Why Theresa May will eventually regret calling this election

Why Theresa May will eventually regret calling this election

The Prime Minister should count her lucky stars that elections aren’t determined by manifestos. After dominating the last week’s news cycle, their effect threatens to change British politics. Labour have enjoyed their best week in years, while yesterday’s Tory launch seemed to achieve nothing besides generate criticism from both left and right.

Labour are surging across various Betfair markets

Although the overall result is rated near-certain, Betfair markets have certainly followed this trajectory. This morning they are down to [20.0] for Most Seats – less than half of the [50.0] available last Thursday.

More significantly, their odds to reach various targets have steadily fallen. For example, the 30.01-35% band in our Labour Vote Percentage market is now favourite at 2.76, rated 36% likely compared to just 8% earlier in the campaign. Though the shift has been less dramatic, the same trend can be seen across all the various seat total markets.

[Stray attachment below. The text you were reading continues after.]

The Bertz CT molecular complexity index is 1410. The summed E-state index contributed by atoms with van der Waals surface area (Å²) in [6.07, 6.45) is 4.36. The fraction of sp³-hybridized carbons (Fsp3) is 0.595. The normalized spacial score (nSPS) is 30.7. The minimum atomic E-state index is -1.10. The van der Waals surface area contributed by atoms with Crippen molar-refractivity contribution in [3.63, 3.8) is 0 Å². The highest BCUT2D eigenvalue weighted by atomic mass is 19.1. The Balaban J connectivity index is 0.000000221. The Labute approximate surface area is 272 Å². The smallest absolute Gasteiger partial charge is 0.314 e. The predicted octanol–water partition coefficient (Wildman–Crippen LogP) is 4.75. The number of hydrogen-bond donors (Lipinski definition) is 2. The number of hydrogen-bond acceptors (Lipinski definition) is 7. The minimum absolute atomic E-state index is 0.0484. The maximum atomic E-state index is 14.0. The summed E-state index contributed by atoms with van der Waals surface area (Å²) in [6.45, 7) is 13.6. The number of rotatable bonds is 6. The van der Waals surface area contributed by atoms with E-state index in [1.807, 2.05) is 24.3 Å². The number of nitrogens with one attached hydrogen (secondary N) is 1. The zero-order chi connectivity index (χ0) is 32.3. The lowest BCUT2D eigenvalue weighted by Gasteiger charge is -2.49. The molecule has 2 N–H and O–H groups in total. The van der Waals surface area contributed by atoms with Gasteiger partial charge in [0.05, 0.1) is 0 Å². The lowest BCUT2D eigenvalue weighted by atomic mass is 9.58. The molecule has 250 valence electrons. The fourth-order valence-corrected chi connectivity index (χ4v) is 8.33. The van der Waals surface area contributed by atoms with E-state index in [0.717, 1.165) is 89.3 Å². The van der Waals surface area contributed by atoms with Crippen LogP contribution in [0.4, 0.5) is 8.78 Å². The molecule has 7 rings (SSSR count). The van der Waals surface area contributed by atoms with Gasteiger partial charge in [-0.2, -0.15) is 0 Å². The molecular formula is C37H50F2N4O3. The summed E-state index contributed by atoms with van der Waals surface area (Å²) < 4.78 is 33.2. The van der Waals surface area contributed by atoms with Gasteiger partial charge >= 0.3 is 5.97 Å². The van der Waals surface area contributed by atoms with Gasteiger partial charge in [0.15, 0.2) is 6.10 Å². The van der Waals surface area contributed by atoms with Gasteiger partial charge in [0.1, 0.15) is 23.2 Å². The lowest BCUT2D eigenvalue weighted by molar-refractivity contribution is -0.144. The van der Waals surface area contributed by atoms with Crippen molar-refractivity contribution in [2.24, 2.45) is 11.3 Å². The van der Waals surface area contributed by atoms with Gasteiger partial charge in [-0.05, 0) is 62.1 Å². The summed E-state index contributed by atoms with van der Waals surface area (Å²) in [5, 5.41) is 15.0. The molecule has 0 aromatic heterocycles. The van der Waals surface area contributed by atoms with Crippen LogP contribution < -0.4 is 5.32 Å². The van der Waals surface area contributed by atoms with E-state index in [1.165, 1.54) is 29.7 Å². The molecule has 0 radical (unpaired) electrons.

In doing so, they are merely following the polls which, while still one-sided, have definitely closed up. Yesterday’s surveys revealed Tory leads of 13 and 15% – the latter showing Labour’s highest vote share in months. It is hard not to conclude that the manifesto is partly responsible. Not only did it energise their base and earn praise from some of Jeremy Corbyn’s harshest critics, but it changed the subject.

The campaign has elevated issues and a narrative beyond Brexit

So long as the Westminster media were talking about Brexit, Labour were in an impossible situation. Opposing Brexit is electoral suicide – especially when most of your MPs represent Leave constituencies.  They never have much to say about nationalism – hence why they were usurped by the SNP in Scotland – and this dynamic always favours the Tories. For months, domestic issues were squeezed from the media agenda. Labour’s opponents could easily define them in three ways – Remoaners, hopelessly divided and led by an unelectable extremist.

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